In case you think me completely self obsessed, I was coming to the Barbican to visit the library, I had to confess that I had lost my card. I was in such a state about it, I was convinced it was the highest of crimes, so you can tell my mindset. I almost daren’t approach the librarian although they were normally so nice. This time though I struck unlucky. It was my unlucky day in fact. The nice assistant was too inexperienced to use his initiative and believe that I was who I said I was with no other proof, even though I was returning books previously loaned to me on the lost card. He refused to issue me another one and called over his superior who demanded I show a passport and my proof of address. Of course, thinking that re issuing a card would be no big deal, I had not brought these with me and, quite possibly because of seeing him and re experiencing intense feelings I was trying to forget (at the expense of making me a zombie) I was fuming. Too cap it all he had followed me in too and was watching the whole little episode quietly whilst pretending to be absorbed in a painting exhibition. That was what he was, quiet. It made me furious he should witness me being so- so uncitzenly. It made me furious he should witness my public humiliation over a library card. The librarian was staring crossly at me through her glasses, I was sure I recognised her, she was normally so nice, I decided she must have a sister.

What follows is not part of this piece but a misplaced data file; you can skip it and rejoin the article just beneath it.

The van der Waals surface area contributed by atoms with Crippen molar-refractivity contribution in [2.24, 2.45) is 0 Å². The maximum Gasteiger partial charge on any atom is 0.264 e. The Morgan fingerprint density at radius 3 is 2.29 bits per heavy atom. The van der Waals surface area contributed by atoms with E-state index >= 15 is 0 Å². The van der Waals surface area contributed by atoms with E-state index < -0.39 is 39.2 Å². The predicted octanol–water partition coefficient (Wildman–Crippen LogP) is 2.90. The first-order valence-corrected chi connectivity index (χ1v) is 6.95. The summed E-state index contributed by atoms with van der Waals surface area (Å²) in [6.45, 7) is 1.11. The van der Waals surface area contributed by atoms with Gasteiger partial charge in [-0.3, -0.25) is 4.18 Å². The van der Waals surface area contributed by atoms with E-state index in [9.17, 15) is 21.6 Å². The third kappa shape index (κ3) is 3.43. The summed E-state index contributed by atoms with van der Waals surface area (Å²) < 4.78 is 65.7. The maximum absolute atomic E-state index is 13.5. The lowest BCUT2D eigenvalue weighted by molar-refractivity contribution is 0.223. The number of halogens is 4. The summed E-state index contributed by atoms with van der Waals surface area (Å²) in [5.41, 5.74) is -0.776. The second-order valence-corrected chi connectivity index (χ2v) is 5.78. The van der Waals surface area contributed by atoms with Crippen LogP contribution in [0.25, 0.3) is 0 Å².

‘But of course I am who I say I am’, I pleaded, making myself look even more stupid- I mean it was only a library card, although I wanted to take out some books that day and felt I could not wait.
‘Or how could I have got the books otherwise?’
‘You could have found them on the street’, the woman was smiling at me in such a way as if to suggest I hadn’t thought of that.
‘But’, I persisted, though my inner voice was warning me not to, ‘ Why would I bring them back then, if that was the case? Surely I would just keep them?’
‘You might want to pretend to be her so you can get her library ticket’.
I was angry now at the total illogic of the whole thing.
‘Whatever for, surely I would just set up my own account?’
‘Not if you want to steal books’, the woman continued to smile and swayed gently at the hips.
‘This is the most ridiculous piece of logic I’ve ever heard in my entire life!’ I burst out, foaming at the mouth. ‘If a library won’t trust you, then who will? I think it is preposterous.’